On the Big Screen: The Incredible Burt Wonderstone

2013-03-22T01:30:00Z On the Big Screen: The Incredible Burt WonderstoneBy Anthony Machado Twin Falls Times-News
March 22, 2013 1:30 am  • 

Directed by: Don Scardino

Rated: PG-13

Rating: 3 out of 5 stars

Jim Carrey gives one of his funniest performances in years, while Steve Carell stumbles through with a barely-believable character in "The Incredible Burt Wonderstone," a moderately funny comedy about two rival magicians in Vegas fighting for a job at a prestigious casino.

The "good" magician is Burt Wonderstone, played by Carell. Quotation marks are there because it's hard to call a character so unpleasant "good,”but more on that in a moment. An introductory sequence from Burt's childhood shows that he was picked on by bullies as a kid. The only solace he found was in learning magic tricks and performing them with his sickly friend, Anthony. Fast-forward 25 years, and the Amazing Burt Wonderstone and Anton Marvelton (Steve Buscemi) have their own show in Las Vegas.

But the fantastic success gets to Wonderstone's head, and turns him into a shallow and arrogant person. A kind of person who talks down to everyone he meets and treats people like objects. The writers of the film go overboard in making Wonderstone unlikeable for the first act of the movie. There is not a single humanizing scene during that time that reminds us of that poor bullied kid who used to use magic as an escape. He's so unsympathetic it's almost enjoyable when we see him fail at his job and lose his friends.

The "bad" magician is Steve Gray (Jim Carrey), a street performer who specializes in doing absurd harm to his body. Like Chris Angel meets Johnny Knoxville. The dozen or so stunts we get to see him do are by far the funniest parts of the movie. Like one where he doesn't blink for a week, then tops off the "performance" by having mace sprayed into his face, with his eyes still wide open. Carrey's talent for physical comedy and exaggerated emotions sell each of his scenes.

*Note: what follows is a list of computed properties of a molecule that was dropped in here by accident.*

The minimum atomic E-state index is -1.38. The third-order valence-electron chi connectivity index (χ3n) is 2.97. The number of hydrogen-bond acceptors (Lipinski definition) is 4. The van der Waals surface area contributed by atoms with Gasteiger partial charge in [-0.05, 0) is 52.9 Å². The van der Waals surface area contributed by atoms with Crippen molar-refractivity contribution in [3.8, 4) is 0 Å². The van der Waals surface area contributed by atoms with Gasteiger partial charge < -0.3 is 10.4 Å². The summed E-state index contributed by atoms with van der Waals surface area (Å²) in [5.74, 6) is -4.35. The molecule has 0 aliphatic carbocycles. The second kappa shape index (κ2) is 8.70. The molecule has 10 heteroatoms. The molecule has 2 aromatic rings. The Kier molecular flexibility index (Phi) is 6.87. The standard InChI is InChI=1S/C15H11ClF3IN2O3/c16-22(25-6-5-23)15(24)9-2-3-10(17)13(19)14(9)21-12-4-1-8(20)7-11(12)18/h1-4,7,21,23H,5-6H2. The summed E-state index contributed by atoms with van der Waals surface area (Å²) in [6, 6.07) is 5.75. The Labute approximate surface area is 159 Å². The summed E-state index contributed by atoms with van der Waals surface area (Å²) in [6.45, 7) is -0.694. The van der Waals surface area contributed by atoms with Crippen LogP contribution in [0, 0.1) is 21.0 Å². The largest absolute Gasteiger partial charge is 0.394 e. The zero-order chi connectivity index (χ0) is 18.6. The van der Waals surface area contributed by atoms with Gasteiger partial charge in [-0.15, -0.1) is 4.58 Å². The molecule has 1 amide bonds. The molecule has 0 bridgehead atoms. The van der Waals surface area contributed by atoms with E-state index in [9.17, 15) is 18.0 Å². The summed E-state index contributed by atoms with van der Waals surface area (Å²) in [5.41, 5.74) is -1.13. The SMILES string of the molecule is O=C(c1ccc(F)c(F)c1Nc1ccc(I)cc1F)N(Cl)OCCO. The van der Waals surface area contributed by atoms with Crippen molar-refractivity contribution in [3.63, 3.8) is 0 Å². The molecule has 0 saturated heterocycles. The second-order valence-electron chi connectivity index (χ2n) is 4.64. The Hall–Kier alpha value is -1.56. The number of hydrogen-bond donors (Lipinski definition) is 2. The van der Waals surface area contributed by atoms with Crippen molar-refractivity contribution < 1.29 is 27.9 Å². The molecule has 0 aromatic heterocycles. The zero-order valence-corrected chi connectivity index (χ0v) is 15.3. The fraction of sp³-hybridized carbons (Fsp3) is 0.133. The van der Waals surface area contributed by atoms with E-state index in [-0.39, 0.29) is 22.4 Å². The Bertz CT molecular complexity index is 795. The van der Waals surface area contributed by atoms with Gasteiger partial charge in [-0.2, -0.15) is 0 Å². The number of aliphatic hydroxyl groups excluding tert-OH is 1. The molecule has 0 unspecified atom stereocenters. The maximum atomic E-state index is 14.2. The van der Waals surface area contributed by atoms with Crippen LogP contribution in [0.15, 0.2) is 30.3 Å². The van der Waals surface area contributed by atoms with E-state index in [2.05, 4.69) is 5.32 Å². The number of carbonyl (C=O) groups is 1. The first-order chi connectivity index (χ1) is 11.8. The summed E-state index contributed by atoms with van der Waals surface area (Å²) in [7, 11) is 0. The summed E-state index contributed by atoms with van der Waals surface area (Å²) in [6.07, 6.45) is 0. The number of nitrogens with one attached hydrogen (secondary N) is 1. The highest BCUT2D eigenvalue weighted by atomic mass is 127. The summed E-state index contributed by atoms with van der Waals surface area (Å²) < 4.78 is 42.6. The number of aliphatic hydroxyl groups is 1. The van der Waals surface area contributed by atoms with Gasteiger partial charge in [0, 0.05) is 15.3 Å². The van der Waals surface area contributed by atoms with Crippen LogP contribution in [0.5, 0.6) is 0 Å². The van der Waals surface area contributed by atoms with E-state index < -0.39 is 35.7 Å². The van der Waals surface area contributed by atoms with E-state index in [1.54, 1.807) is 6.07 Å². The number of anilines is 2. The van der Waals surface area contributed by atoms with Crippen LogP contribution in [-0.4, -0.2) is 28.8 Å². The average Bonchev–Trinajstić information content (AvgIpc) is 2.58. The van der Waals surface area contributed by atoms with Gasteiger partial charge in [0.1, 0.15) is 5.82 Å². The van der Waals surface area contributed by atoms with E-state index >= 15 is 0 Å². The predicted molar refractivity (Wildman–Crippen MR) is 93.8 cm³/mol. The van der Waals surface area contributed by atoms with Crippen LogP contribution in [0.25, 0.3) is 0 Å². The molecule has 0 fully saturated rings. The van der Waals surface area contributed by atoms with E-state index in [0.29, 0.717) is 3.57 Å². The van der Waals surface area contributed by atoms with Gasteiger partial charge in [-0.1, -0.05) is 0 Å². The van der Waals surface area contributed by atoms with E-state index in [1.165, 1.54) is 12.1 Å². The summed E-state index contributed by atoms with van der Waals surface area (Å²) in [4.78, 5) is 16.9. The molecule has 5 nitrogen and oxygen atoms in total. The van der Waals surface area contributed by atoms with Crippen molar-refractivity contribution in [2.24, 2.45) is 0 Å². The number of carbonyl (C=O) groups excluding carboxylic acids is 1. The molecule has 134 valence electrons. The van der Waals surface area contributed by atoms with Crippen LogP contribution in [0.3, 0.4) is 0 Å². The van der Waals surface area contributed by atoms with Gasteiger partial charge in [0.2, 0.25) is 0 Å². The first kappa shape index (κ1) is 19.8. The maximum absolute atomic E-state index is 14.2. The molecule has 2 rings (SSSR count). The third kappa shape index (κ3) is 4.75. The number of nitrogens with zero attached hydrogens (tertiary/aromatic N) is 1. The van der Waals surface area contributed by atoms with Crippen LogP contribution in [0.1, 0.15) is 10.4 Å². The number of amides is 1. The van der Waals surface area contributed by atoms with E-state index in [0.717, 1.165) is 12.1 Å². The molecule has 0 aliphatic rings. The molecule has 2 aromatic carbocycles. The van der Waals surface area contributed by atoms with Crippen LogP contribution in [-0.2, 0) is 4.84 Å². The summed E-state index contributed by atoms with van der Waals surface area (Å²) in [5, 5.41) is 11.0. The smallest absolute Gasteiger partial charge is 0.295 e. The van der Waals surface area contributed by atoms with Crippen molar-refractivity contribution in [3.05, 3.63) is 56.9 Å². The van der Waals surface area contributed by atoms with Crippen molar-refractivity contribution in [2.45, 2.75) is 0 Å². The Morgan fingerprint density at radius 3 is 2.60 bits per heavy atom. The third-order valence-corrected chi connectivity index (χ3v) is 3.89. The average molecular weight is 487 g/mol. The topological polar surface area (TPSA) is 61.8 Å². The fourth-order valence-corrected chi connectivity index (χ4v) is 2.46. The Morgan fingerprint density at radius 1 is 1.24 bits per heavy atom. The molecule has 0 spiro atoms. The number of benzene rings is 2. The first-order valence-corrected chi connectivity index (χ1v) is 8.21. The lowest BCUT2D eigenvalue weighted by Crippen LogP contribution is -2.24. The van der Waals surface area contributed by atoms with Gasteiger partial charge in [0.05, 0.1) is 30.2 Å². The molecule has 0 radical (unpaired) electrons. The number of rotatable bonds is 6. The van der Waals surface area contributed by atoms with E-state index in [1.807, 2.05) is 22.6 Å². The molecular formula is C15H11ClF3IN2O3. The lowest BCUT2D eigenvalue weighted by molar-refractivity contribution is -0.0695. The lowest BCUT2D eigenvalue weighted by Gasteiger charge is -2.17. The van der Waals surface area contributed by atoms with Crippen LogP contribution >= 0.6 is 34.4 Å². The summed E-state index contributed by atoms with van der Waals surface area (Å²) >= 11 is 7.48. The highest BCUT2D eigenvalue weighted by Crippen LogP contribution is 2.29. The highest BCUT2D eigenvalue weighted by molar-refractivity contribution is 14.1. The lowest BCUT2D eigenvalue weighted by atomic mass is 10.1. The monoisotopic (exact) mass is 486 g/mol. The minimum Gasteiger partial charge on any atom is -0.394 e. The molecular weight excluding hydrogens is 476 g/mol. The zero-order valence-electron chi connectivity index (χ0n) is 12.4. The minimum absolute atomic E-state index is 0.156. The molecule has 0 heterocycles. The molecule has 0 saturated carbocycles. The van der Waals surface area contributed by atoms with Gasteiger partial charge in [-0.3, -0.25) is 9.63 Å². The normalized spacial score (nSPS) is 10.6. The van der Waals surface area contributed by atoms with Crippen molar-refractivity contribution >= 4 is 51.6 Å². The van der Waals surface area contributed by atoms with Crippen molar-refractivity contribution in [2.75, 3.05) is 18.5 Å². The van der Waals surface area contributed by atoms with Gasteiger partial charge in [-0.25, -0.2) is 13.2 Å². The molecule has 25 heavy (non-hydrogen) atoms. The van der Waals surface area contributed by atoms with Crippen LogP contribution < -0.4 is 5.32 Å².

There is a type of magician called a quick-change artist, who can appear to change their clothes in less than a second. These guys have nothing on Burt Wonderstone, who halfway through the film transforms from a loathsome narcissist into the naive and quirky character Steve Carell seems to always play faster than you can say presto-chango. He even gets his assistant (Olivia Wilde), who originally hated him for being a womanizer, to fall in love with him after a chance meeting at a nursing home and a few awkward conversations. It's almost as unrealistic as a scene where a dove magically flies out of a salt-shaker.

"The Incredible Burt Wonderstone" has a scattered approach to humor. Most of the jokes landed in small pockets of the audience. There was rarely sweeping laughter, except during the Steve Gray scenes, and a particular part at the end where they reveal in hilarious detail how a certain trick was done. Overall, the film is a high point in Jim Carrey's acting career and a low point in Steve Carell's, leaving the rest of the movie somewhere in the middle.

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